So here's how I feel about multidisciplinarity/interdisciplinarity. First, let's not forget that the disciplines are the roots that anchor a liberal arts education. They have produced a wealth of valuable knowledge and are unlikely to stop doing so; and they themselves are becoming interdisciplinary in ways that seem fruitful. Second, I see no move among the very top research universities in the country to reorganize themselves interdisciplinarily; because those institutions are the very ones from which the University of Vermont is likely to continue to recruit its faculty, those faculty will come with strong disciplinary allegiances. Third, interdisciplinarity would certainly produce different knowledge than the disciplines produce and that couldn't be bad, but in order to overcome the organizational hurdles presented by the disciplinary basis of academic prestige hierarchies and the tendency of disciplines to be self-protecting systems of reward with monopolies on specific knowledge and its generation, interdisciplinary efforts must be carefully organized and rewarded and they must be problem-focused. Fourth, problems chosen for interdisciplinary focus must be perceived to be important enough to the common good to make practitioners in the disciplines feel that it is worth their while to make their disciplines permeable as knowledge domains and as career trajectories. In personal terms, researchers must be willing to make themselves professionally vulnerable and academic organizations must do everything possible to make them feel that what they accomplish will be valued in the same ways that accomplishments in the disciplines are valued (something I've argued above is near impossible.) Fifth, if interdisciplinary work is to happen at an institutional level, it requires that groups of faculty (and students) first have a carefully designed problem that they all believe passionately is best tackled together, but they must also humbly recognize that there are lacunae in their knowledge that can only be filled by others who have the knowledge they lack. In addition, they must be convinced that the problem is best approached not piecemeal and ad seriatum, but simultaneously or near simultaneously and collaboratively.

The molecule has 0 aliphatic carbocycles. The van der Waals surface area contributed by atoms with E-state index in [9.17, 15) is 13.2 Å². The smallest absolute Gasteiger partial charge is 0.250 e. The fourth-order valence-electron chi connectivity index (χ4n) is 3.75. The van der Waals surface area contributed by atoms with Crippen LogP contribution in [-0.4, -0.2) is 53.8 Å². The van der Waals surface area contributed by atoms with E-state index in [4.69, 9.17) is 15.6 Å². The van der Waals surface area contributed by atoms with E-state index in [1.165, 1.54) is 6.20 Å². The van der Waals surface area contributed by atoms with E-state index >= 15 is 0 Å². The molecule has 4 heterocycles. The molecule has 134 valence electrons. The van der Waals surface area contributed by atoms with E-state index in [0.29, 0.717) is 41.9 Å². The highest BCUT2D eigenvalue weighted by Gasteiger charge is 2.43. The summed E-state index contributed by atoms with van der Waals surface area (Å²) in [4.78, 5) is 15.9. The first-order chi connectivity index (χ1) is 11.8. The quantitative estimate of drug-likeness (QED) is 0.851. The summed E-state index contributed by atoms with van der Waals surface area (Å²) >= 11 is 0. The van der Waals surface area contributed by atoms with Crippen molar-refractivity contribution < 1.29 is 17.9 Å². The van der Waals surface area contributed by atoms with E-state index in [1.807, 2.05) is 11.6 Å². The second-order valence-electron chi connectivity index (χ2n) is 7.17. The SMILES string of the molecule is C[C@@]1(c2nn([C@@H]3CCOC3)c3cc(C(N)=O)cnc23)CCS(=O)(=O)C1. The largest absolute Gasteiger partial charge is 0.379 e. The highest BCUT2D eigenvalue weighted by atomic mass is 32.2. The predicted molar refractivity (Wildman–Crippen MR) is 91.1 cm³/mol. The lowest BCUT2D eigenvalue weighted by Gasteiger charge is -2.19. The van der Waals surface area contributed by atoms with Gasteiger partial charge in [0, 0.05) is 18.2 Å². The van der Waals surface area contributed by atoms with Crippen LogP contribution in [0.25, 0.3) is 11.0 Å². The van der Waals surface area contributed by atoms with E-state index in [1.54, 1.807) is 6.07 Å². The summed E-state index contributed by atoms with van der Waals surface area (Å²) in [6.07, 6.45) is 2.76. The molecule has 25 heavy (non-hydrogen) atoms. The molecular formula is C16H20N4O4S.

All this means that simply getting rid of disciplinary "silos" will not likely produce the desired result. Nothing of value is likely to happen by just putting the requisite academics in proximity; nothing of value will occur if interdisciplinarity is posed as superior to or in competition with the disciplines. At least for the foreseeable future, disciplines will be safe havens for those with the courage to work interdisciplinarily.

So does this mean that the University of Vermont's College of Arts and Sciences will effectively say, "a pox on all their (interdisciplinary) houses" and invest only in the traditional disciplines? Of course not. In fact, we already have a history of very successful interdisciplinary instructional programs in the College. At least one first-year experience, the residential "Integrated Humanities Program" has been winning accolades from students for more than thirty years. Over the years, parallel programs have been added in the social sciences, the earth and environmental sciences and, this fall, we will add a fourth in the fine arts. The Board of Trustees has recently approved a new interdisciplinary major in global studies and there is another in neuroscience currently being planned. The College is also a cross-college partner in offering a very successful interdisciplinary doctorate in neuroscience. Finally, there are myriad multidisciplinary research efforts currently going on across the university.

However, there are relatively few where we have institutionalized an effort that is both instructional and research focused, and there are none that have been self-consciously designed to respond to the critique I lay out here. I, therefore, would like to launch an initiative for the coming year that involves: 1) learning more about how and to what extent people in the College already do interdisciplinary work and are interested in doing more or fearful of the attempt, and 2) funding a handful of problem-based interdisciplinary research and instructional initiatives in UVM's hallmark areas of health, environment, and the liberal arts that would serve as models for how to institutionalize interdisciplinary work in College of Arts and Sciences in ways that recognize the strength of the disciplines, but also function within and across them to produce new, truly interdisciplinary knowledge. Look for more in this outlet on this initiative as it evolves.